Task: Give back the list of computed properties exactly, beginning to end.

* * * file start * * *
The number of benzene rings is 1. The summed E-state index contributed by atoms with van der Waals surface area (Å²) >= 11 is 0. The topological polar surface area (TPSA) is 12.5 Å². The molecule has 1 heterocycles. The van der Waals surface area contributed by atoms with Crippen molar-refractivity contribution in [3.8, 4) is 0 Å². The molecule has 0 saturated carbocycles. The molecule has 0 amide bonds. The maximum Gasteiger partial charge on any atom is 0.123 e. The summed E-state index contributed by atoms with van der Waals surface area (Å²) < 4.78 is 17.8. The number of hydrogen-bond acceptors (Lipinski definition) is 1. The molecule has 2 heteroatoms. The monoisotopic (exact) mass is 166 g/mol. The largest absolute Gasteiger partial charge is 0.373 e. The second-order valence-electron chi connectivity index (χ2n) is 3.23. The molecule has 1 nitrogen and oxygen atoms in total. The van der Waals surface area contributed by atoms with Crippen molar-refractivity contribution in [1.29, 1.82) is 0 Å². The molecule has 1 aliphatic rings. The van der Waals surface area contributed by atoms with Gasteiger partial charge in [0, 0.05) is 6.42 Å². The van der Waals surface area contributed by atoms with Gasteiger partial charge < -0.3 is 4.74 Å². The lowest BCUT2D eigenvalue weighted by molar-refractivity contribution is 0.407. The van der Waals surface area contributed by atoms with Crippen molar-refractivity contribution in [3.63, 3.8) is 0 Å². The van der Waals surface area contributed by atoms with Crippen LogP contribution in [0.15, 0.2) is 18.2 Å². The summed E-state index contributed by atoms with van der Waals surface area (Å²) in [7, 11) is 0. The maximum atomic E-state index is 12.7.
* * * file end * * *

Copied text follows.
The number of benzene rings is 1. The summed E-state index contributed by atoms with van der Waals surface area (Å²) >= 11 is 0. The topological polar surface area (TPSA) is 12.5 Å². The molecule has 1 heterocycles. The van der Waals surface area contributed by atoms with Crippen molar-refractivity contribution in [3.8, 4) is 0 Å². The molecule has 0 saturated carbocycles. The molecule has 0 amide bonds. The maximum Gasteiger partial charge on any atom is 0.123 e. The summed E-state index contributed by atoms with van der Waals surface area (Å²) < 4.78 is 17.8. The number of hydrogen-bond acceptors (Lipinski definition) is 1. The molecule has 2 heteroatoms. The monoisotopic (exact) mass is 166 g/mol. The largest absolute Gasteiger partial charge is 0.373 e. The second-order valence-electron chi connectivity index (χ2n) is 3.23. The molecule has 1 nitrogen and oxygen atoms in total. The van der Waals surface area contributed by atoms with Crippen molar-refractivity contribution in [1.29, 1.82) is 0 Å². The molecule has 1 aliphatic rings. The van der Waals surface area contributed by atoms with Gasteiger partial charge in [0, 0.05) is 6.42 Å². The van der Waals surface area contributed by atoms with Gasteiger partial charge < -0.3 is 4.74 Å². The lowest BCUT2D eigenvalue weighted by molar-refractivity contribution is 0.407. The van der Waals surface area contributed by atoms with Crippen molar-refractivity contribution in [3.63, 3.8) is 0 Å². The van der Waals surface area contributed by atoms with Crippen LogP contribution in [0.15, 0.2) is 18.2 Å². The summed E-state index contributed by atoms with van der Waals surface area (Å²) in [7, 11) is 0. The maximum atomic E-state index is 12.7.